The result [of the increase of privatization over the last generation] is an eviscerated society. From the point of view of the person at the bottom â€” seeking unemployment pay, medical attention, social benefits or other officially mandated services â€” it is no longer to the state, the administration or the government that he or she instinctively turns. The service or benefit in question is now often ‘delivered’ by a private intermediary As a consequence, the thick mesh of social interactions and public goods has been reduced to a minimum, with nothing except authority and obedience binding the citizen to the state.
This reduction of ‘society’ to a thin membrane of interactions between private individuals is presented today as the ambition of libertarians and free marketeers. But we should never forget that it was first and above all the dream of Jacobins, Bolsheviks and Nazis: if there is nothing that binds us together as a community or society, then we are utterly dependent upon the state. Governments that are too weak or discredited to act through their citizens are more likely to seek their ends by other means: by exhorting, cajoling, threatening and ultimately coercing people to obey them. The loss of social purpose articulated through public services actually increases the unrestrained powers of the over-mighty state.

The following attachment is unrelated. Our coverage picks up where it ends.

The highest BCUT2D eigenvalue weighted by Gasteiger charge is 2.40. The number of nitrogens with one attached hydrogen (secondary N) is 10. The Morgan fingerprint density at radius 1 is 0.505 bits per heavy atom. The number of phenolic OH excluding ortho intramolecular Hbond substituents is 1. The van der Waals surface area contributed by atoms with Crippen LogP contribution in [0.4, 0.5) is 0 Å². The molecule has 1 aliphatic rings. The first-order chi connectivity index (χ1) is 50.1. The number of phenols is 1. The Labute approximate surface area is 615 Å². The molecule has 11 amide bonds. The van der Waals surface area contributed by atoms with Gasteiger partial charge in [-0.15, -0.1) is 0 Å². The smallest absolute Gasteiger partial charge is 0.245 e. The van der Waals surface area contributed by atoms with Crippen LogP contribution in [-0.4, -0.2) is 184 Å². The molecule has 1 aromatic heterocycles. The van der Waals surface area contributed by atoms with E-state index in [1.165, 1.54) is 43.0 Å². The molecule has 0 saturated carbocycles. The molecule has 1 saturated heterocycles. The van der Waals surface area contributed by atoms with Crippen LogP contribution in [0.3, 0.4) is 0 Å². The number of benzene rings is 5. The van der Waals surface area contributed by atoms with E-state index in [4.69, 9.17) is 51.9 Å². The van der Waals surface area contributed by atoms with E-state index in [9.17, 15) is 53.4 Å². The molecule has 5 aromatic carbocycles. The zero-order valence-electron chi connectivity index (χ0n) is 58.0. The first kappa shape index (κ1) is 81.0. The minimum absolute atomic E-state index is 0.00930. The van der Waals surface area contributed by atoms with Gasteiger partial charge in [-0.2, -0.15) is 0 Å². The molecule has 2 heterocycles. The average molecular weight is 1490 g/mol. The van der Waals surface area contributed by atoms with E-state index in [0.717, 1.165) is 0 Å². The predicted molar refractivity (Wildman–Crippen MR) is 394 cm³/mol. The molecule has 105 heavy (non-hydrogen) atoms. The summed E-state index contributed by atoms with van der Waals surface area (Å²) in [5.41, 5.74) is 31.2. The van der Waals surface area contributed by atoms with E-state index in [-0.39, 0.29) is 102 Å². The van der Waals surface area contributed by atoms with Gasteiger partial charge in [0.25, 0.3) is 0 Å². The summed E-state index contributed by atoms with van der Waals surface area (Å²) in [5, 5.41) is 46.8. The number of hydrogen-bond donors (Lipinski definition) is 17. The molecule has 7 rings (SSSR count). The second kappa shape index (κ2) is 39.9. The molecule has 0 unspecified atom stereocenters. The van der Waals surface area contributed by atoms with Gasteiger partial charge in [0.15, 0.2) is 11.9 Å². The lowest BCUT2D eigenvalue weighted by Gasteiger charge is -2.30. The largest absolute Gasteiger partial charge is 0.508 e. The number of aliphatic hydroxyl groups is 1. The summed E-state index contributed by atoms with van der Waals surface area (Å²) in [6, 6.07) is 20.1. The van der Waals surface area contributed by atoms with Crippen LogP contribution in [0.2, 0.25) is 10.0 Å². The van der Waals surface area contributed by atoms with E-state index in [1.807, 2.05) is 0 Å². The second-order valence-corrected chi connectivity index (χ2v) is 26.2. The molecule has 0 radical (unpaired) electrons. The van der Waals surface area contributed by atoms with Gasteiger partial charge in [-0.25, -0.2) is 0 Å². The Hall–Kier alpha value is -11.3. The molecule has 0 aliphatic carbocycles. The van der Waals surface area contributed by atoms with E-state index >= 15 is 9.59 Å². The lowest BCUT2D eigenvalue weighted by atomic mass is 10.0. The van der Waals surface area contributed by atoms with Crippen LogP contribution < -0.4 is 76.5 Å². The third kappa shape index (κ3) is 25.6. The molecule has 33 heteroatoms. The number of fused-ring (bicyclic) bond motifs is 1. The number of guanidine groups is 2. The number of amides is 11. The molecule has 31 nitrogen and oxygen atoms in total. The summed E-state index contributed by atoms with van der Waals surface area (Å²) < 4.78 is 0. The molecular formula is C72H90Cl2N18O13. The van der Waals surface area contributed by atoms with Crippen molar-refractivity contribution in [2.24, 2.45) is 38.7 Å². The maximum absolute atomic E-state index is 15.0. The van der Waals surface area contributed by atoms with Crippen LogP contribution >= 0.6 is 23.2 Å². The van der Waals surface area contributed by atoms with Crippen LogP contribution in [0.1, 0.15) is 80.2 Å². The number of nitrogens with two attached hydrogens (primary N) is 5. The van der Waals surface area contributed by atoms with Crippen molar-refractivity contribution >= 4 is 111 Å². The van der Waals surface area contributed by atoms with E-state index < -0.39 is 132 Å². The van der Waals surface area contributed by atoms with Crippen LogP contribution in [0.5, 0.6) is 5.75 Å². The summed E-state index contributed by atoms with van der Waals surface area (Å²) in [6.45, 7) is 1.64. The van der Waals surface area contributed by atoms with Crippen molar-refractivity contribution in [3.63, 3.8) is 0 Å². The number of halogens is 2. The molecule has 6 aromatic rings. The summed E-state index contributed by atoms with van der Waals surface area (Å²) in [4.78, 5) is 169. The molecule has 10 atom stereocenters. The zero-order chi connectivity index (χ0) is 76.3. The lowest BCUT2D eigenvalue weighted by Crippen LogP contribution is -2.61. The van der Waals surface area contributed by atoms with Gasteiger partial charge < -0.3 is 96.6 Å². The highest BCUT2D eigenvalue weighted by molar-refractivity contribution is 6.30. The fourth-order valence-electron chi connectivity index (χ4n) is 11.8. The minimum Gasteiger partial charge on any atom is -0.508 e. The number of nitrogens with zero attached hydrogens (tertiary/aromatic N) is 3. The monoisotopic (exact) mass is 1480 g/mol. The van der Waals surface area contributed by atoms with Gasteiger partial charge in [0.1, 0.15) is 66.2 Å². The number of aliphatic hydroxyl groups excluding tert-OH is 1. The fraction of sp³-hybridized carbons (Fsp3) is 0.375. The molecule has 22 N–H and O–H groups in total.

There is nothing mysterious about this process: it was well described by Edmund Burke in his critique of the French Revolution. any society, he wrote in Reflections on the Revolution in France, which destroys the fabric of its state, must soon be “disconnected into the dust and powder of individuality”. By eviscerating public services and reducing them to a network of farmed-out private providers, we have begun to dismantle the fabric of the state. As for the dust and powder of individuality: it resembles nothing so much as Hobbes’s war of all against all, in which life for many people has once again become solitary, poor and more than a little nasty.